Street rabies virus strains associated with insectivorous bats are less pathogenic than strains isolated from other reservoirs

Rabies is a fatal and viral zoonosis that causes acute, progressive encephalitis and remains an important concern in public health. In the last few years, there has been a change in the epidemiological profile of rabies after implementing canine rabies control in the Americas, which has led to a significant increase in both human and pet cases of rabies associated with insectivorous bats. Thus, it is important to understand the pathogenesis caused by Rabies virus (RABV) isolates from insectivorous bats. Viral growth kinetics, cell-to-cell spread and virus uptake in vitro were analyzed for RABV isolates from Eptesicus furiralis and Myotis nigricans. For pathogenesis evaluation, mice were inoculated with RABV isolates from Eptesicus furiralis and Myotis nigricans, and clinical signs were observed for 40 days. We observed that the insectivorous bat strains showed a higher replication rate, faster cell-to-cell spread and delayed virus uptake in N2a cells. Furthermore, after the first sign of a clinical infection, mice infected with Myotis nigricans and Eptesicus furiralis isolates succumbed rapidly (6?±?9 days) compared with RABV strains associated with other reservoirs. Our results show that the insectivorous bat RABV strains are less pathogenic for mice than strains associated with other reservoirs. In addition, this study also indicates that the differences in the biological characteristics of the RABV strains are important to their pathogenicity. An enhanced understanding of rabies pathogenesis may be important for the development of novel therapies for humans and in the implementation of rabies control strategies.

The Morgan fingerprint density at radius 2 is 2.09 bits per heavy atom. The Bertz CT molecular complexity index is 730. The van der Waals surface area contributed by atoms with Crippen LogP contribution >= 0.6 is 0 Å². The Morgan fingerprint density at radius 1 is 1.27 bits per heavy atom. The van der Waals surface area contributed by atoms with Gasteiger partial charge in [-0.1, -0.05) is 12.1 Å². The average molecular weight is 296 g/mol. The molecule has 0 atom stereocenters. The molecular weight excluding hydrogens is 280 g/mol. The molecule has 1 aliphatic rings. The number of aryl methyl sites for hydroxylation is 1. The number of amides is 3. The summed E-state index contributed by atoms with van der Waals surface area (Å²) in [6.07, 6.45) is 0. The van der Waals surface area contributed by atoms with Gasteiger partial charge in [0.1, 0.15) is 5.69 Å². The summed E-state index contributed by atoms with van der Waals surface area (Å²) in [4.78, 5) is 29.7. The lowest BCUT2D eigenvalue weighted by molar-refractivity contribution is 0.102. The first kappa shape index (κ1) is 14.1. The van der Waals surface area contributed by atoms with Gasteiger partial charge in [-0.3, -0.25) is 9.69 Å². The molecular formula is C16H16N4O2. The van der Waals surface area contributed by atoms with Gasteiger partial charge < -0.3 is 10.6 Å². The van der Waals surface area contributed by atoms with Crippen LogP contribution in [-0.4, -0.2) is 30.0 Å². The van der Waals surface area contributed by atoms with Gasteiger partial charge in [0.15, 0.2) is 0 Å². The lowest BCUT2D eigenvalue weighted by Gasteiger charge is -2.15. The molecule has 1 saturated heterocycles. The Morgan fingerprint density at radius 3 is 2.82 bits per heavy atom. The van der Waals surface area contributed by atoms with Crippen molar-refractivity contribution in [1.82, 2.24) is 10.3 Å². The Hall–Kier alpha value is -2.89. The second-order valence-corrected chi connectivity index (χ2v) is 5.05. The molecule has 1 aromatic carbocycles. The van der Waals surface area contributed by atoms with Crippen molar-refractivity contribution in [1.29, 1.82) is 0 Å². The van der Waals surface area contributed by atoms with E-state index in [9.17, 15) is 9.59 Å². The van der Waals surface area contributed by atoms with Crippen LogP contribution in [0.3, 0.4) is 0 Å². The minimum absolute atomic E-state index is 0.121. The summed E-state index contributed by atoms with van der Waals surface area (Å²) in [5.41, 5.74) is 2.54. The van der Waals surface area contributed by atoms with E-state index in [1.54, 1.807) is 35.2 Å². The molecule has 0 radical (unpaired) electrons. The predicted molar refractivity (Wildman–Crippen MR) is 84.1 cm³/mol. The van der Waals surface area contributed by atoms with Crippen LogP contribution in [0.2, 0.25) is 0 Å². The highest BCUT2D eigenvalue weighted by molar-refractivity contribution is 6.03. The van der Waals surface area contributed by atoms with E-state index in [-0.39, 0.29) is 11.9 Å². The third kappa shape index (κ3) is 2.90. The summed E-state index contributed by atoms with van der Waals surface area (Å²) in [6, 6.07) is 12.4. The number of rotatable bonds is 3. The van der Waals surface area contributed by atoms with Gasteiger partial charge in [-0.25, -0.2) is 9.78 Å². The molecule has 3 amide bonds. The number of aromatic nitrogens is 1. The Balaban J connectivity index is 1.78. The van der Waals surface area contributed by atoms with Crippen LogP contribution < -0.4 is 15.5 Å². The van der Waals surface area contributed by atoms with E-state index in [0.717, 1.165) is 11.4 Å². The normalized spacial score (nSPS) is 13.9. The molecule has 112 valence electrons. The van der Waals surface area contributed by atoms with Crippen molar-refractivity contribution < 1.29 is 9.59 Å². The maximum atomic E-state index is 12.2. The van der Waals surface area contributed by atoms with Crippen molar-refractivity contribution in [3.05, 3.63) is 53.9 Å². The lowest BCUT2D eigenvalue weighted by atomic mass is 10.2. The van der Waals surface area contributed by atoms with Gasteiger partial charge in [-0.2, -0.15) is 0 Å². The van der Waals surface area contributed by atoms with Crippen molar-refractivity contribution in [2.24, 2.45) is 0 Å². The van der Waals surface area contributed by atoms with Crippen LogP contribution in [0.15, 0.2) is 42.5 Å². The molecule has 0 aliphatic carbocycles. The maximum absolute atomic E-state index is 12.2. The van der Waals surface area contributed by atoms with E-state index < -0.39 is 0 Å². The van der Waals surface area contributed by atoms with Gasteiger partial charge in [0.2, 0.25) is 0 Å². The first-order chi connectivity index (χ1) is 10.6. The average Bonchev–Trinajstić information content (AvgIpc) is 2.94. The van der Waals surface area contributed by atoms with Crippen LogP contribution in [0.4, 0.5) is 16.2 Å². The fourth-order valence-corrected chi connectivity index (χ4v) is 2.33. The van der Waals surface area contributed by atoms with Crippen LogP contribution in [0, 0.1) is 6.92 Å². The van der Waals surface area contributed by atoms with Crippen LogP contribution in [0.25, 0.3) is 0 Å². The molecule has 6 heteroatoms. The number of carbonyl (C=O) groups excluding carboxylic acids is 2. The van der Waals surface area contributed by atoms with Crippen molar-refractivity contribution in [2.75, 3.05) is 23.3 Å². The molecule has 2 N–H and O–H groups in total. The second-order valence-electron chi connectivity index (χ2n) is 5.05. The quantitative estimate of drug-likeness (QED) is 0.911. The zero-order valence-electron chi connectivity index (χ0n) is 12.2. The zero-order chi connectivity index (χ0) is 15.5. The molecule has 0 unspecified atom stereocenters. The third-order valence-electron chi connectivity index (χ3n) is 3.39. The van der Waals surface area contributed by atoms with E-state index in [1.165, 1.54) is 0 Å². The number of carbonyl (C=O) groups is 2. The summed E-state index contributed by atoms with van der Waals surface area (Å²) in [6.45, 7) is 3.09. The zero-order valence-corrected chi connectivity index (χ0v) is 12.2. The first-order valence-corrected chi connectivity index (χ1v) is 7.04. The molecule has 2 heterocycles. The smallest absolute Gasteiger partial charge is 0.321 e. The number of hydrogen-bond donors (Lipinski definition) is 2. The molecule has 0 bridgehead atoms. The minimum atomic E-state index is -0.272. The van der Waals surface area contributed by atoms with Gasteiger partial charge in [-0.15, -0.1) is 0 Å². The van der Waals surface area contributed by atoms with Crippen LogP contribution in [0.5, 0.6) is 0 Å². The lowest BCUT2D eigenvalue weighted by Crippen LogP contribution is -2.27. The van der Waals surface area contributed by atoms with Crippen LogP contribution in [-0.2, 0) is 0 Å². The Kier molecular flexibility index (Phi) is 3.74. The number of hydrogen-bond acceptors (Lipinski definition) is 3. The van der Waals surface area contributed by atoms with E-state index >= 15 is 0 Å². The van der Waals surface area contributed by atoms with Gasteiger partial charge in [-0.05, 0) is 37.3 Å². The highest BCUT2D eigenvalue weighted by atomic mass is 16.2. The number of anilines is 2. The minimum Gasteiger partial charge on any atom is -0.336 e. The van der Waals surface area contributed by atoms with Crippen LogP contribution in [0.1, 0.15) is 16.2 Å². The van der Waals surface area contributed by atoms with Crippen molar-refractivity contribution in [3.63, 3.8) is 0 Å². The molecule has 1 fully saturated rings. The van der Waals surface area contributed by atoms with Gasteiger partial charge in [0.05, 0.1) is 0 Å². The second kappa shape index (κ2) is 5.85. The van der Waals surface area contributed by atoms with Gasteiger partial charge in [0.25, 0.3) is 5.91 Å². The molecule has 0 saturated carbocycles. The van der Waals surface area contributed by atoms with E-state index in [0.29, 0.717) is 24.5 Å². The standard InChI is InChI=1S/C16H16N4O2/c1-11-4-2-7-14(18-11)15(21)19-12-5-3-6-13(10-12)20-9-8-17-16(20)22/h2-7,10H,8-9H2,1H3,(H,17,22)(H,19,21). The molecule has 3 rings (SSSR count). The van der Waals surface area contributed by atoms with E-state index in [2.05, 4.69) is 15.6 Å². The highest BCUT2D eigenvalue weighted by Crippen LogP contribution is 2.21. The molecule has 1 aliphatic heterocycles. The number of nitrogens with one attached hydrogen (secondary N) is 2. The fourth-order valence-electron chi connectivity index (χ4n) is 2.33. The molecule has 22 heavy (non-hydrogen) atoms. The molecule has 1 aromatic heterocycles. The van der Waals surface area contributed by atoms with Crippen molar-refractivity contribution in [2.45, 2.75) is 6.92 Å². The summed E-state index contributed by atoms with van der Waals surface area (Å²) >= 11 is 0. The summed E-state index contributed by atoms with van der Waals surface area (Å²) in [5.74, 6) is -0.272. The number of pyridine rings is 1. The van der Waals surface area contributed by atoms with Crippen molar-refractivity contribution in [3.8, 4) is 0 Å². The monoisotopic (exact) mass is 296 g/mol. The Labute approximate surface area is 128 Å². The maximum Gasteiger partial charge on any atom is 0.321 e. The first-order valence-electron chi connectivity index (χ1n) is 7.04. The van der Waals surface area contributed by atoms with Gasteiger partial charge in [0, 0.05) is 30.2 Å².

Keywords
Rabies;  Insectivorous bats;  Pathogenesis;  Replication

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Fuoco NL, Fernandes ER, Silva SR, Luiz FG, Ribeiro OG, Katz ISS. Street rabies virus strains associated with insectivorous bats are less pathogenic than strains isolated from other reservoirs. Antiviral Res.. 2018 Dec;160:94-100. doi:10.1016/j.antiviral.2018.10.023.
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